Father Thomas Dailey, O.S.F.S.

Pope Francis’s recent comments on “civil unions” have led to widespread confusion, even controversy. (Ryan Anderson and Robert George offer a superbly reasoned response with a plausible interpretation.)

Added consternation centers on the lack of official clarification. For John Allen, “Francis and his team know full well what most people think he said and haven’t done anything to correct it, which means, as things stand, they own the impression.”  Christopher Altieri suggests that the Vatican may be happy not to change the narrative.

But I wonder whether the disturbance derives from different ways of communicating. Do ambiguous words left unclarified serve a (good) purpose?

Clearly, this pope expresses himself in ways to which we are not accustomed. Some may question its appropriateness and effectiveness, but Pope Francis’s brand of communication accords with “what you see is what you get” – which can be both invigorating and exasperating!

Heritors of a scientific worldview, we are accustomed to thought that proceeds logically and speech that expresses it precisely. We prefer clarity communicated “in” a statement – which is why we often cite church documents and quote saintly sayings.

Pope Francis approaches informal conversations differently. His comments push people toward a clarity more emergent than stated, one that comes “from” or “out of” things said (eventually, hopefully). His homespun stories and images use idiomatic language and familiar pictures, rather than logical propositions, to suggest understanding.

That way of communicating invites people to think and talk more, to consider further, to ponder possibilities. It’s an engaging communication “out of” which emerges not a new or changed teaching but a greater understanding that reflects time-honored truth in the fuller context of “where we are” now. That’s what his recent encyclical (“Fratelli Tutti”) proposes.

Consider how Pope Francis told young people in South America they should “make a ruckus! … a ruckus that brings a free heart … that brings solidarity … that brings us hope, a ruckus that comes from knowing Jesus and knowing that God, once I know him, is my strength.” Out of the mess they make (and which, he adds, they should help to clean up!) will come a greater clarity regarding themselves and their future.

Pope Francis often calls for boldness in speech. Kevin Brown explains this “parrhesia” as inviting courage in the face of opposition and fervor in view of moving forward. A truly “bold” approach neither hides the speaker’s intention nor seeks to manipulate the hearer’s understanding. It is communication coming from charity and intended to discern a response to the Spirit active in today’s world.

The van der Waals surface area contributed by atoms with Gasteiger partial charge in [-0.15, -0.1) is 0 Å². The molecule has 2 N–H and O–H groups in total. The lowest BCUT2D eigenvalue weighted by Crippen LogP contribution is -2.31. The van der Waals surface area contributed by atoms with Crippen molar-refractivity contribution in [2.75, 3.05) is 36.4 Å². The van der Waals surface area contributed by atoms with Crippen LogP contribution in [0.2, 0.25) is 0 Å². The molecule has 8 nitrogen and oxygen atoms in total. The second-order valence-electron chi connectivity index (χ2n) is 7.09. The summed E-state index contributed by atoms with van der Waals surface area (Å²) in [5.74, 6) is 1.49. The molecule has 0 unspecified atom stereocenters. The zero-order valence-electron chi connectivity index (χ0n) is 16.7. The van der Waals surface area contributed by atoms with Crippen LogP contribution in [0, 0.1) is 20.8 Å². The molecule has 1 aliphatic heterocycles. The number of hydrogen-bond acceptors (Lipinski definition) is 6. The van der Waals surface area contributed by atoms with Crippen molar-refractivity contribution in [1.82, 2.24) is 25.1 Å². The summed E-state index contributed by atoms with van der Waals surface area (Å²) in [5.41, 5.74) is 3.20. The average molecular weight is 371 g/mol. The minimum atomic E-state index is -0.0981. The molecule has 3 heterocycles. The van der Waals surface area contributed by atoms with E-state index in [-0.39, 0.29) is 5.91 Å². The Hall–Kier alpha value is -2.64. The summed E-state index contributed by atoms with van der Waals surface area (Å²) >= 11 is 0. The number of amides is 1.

In the preface to a book of interviews, Pope Francis admits favoring this approach. “I try to answer spontaneously in a conversation that I intend to be easily comprehensible, and not using rigid formulas.  I also use simple, colloquial language. For me, interviews are a dialogue, not a lesson.”

Why does he prefer to dialogue with journalists through mass media? “I want a church that is able to find its way into conversation between people, a church that knows how to engage in dialogue. It is the church of Emmaus, in which the Lord ‘interviews’ the disciples who have become discouraged. For me, the interview is part of that conversation between the church and the people of today.”

Nevertheless, the pope does acknowledge the potential problem. He laments being taken out of context, but adds, “just as I mustn’t lose my prudence, I mustn’t lose my trust either. I know that this can make me vulnerable, but it’s a risk I’m willing to take.”

The latest kerfuffle may make us wonder whether he should take that risk.

Seeking clarity in what emerges from dialogue presumes that the subject matter is unclear or unsettled. But church teaching on marriage is definitive and clear, as Tim Gray wisely assures us.

A documentary may not be the best place for papal dialogue. Mass media does give a broad reach to church teaching, with a “new genre of papal language” that Francis Rocca suggests gives the pope an influence inversely proportional to the official character of his words! Still, the Holy Father must know by now that his person-to-person conversations are never simply that, but always worldwide news.

Does the commotion coming from the pope’s words have any real benefit for the faithful? I think that Pope Francis thinks it does.

Even if clarity does not emerge as quickly as the news cycle demands, and even though “popesplaining” is often awkward and occasionally tiring, the shared work of sorting out meaning and coming to a deeper appreciation of the truth is what “faith seeking understanding” is all about. Developing a mature faith is difficult.  But it can also give real significance to what we believe amid the important challenges we face in today’s world.

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Father Thomas Dailey, O.S.F.S., is the John Cardinal Foley Chair of Homiletics and Social Communications at St. Charles Borromeo Seminary, Wynnewood, and a research fellow for the Catholic Leadership Institute in Malvern.